Wednesday, April 18, 2007

A Post-Nor'easter Balanced Perspective

A couple of weeks ago, on a snowy afternoon, I posted my top 5 minor evils of the world—at least they were the minor evils of the week. I had promised balance in the form of a post on the top 5 minor (or major) boons to humanity. It’s interesting how it’s harder to think of positive effects than it is to think of negative ones. Nonetheless, over the last couple of weeks I have seized on positive inspiration when it has presented itself, and tackled it to the ground. Hopefully I haven’t killed it.

Here is the short list:

  1. Jimmy Page
  2. TaB cola
  3. The WFMU blog
  4. Weird NJ
  5. Magic 8-balls

And here’s the rundown:

1. Jimmy Page—IMHO, there is no greater evidence that there is a God than the guitar playing of Jimmy Page. And Jimmy Page himself, let’s face it. The man’s got some sort of manna, even if he hasn’t as much of the mysteriousness that he had in the 1970s. I credit my survival of junior high school to Led Zeppelin. Page was brought to my consciousness again recently when I read this piece in The Onion.

2. TaB—There are 5 potential grocery stores that I can visit within a 10 mile radius. I tend to choose one that is slightly more expensive, because they carry TaB. I cannot go through a week without at least 2 6-packs of TaB. For you young ‘uns out there—TaB was the first diet cola, and is still produced in the U.S. in those hot pink cans (I think the cans are blue if you buy it in England). It’s getting harder and harder to find, though, so I end up driving miles out of the way some weeks to find it. As far as I’m concerned, TaB is the still the best diet cola out there, although the original formula has changed. It contains BOTH saccharine AND aspartame—for double your artificially sweetened pleasure. Originally it only contained saccharine, which is still used in Sweet ‘n’ Low (what’s with saccharine and putrid pink packaging, anyway?). Say what you want about the health risks—it still has no calories, tastes great—and something I eat or drink is bound to kill me one day anyway, so I’m not getting concerned about it.

I know I am not the only person left in the Western Hemisphere who drinks TaB. There is a message board at, where dedicated souls provide information on where to find TaB—not just in cans, but in 2-liter bottles. I am hoping that sometime, somewhere, someone on that board can point me to TaB in glass bottles. That’s like finding El Dorado.

3. The WFMU blog—I mentioned WFMU in an earlier post, during their annual pledge marathon. I’m proud that they are broadcasting from New Jersey. WFMU’s Beware of the Blog has the best assorted collection of musical and pop culture oddities. Where else can you find cheesy Finnish videos featuring choreography by former Serbian president Slobodon Milosevic? Or rantings about a Satanic Donna Summer from a guy known as “Mark from NJ?” (No, this Mark is not related to the other Marks responsible for Weird NJ). You could spend days going through posts here, if you’ve never seen it before. I can’t think of a better way to spend a rainy, crappy Saturday.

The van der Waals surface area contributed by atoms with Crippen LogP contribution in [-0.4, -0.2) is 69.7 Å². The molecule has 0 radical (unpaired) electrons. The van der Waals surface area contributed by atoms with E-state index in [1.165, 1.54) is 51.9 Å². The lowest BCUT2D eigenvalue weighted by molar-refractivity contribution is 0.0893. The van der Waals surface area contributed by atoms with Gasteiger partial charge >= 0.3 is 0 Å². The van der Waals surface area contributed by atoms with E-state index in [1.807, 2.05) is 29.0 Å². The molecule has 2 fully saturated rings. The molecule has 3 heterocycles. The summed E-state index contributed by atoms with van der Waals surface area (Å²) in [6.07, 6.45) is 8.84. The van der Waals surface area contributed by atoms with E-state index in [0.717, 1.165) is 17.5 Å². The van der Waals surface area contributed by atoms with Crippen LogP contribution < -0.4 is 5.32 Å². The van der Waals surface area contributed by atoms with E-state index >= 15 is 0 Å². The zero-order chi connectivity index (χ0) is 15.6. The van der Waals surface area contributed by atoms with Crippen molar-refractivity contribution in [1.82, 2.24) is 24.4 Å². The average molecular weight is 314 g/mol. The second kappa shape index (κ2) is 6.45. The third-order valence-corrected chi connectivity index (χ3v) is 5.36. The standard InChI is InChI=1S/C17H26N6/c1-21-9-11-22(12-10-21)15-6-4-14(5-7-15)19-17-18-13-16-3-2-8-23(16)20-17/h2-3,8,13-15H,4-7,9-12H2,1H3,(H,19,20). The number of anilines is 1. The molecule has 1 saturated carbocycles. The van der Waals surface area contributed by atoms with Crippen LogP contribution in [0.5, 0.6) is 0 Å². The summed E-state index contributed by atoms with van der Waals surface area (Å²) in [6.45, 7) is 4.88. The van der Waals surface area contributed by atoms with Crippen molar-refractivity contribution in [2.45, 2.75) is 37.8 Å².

And..speaking of the Marks..

4. Weird NJ—produced by Mark Sceurman and Mark Moran, what was once distributed as typed photocopies on legal size sheets of paper stapled together, Weird NJ has become a huge phenomenon in this state. It started out as Sceurman and Moran’s accounts of their travels to local “weird” sites. It has turned into a twice-a-year publication, about 120 pages each issue, covering the strange local folklore of the Garden State. My own contribution is in Issue 26, a piece co-written with Mark Sceurman on Aleister Crowley’s burial site that is still in need of future updating. The Marks have also expanded their territory, starting a Weird US site—including a TV show on the History Channel, and a series of books about every state in the union (there are 2 volumes on NJ). Mark and Mark will sometimes have slide shows at local bookstores—these have become immensely popular, and it is almost impossible to squeeze into the Weird NJ Halloween party, or any of the new issue parties. I used to go, but I’m not fond of crowds, and literally hundreds of folks turn out for these events. You can also subscribe to their channel on YouTube.

In the past, I have looked at the last 5 bucks in my pocket, and had to decide whether to buy food or get the next issue of Weird NJ. Weird NJ always wins—the new issues are like heroin. Once you start, it’s very difficult to stop. (I don’t know this from experience, BTW—I’ve never done heroin. I imagine it would put me to sleep). It provided a favorite excuse during the latter days of my marriage (“Not tonight honey—I’m reading Weird NJ”), and the day after I buy the newest issue always makes for a tired morning after, as I have to stay up all night reading it.

5. The Magic 8-Ball—Administrators just don’t make enough of this useful tool. Stuck on a big decision? Just try the Magic 8 Ball. Its wisdom is just as useful as anything you’ll get out of a long, droning discussion with your colleagues. Probably more useful, as a matter of fact. It’s ideal for the totally indecisive.


Sunday, April 01, 2007

Hello Kitty knockoffs

I like concepts that are put together, and don't go together. A lot of the fiction writing that I work on involves putting characters together that you couldn't imagine being together in any sort of logical fashion.

Here are a couple of "Hello Kitty" related concepts that don't go together, but are funny:

Hello Cthulhu (for you H.P. Lovecraft fans, unless you're the ones who take the Necronomicon seriously. This concept has been used by more than one artistic soul--one of them, not the one that did the cartoon to my knowledge, has a cafe-press store of Hello Cthulhu stuff. I think I need the coffee mug.)

Hello Kali --as a Kali worshipper, I find the rewritten mantra hilarious. And I don't think Maa takes offense...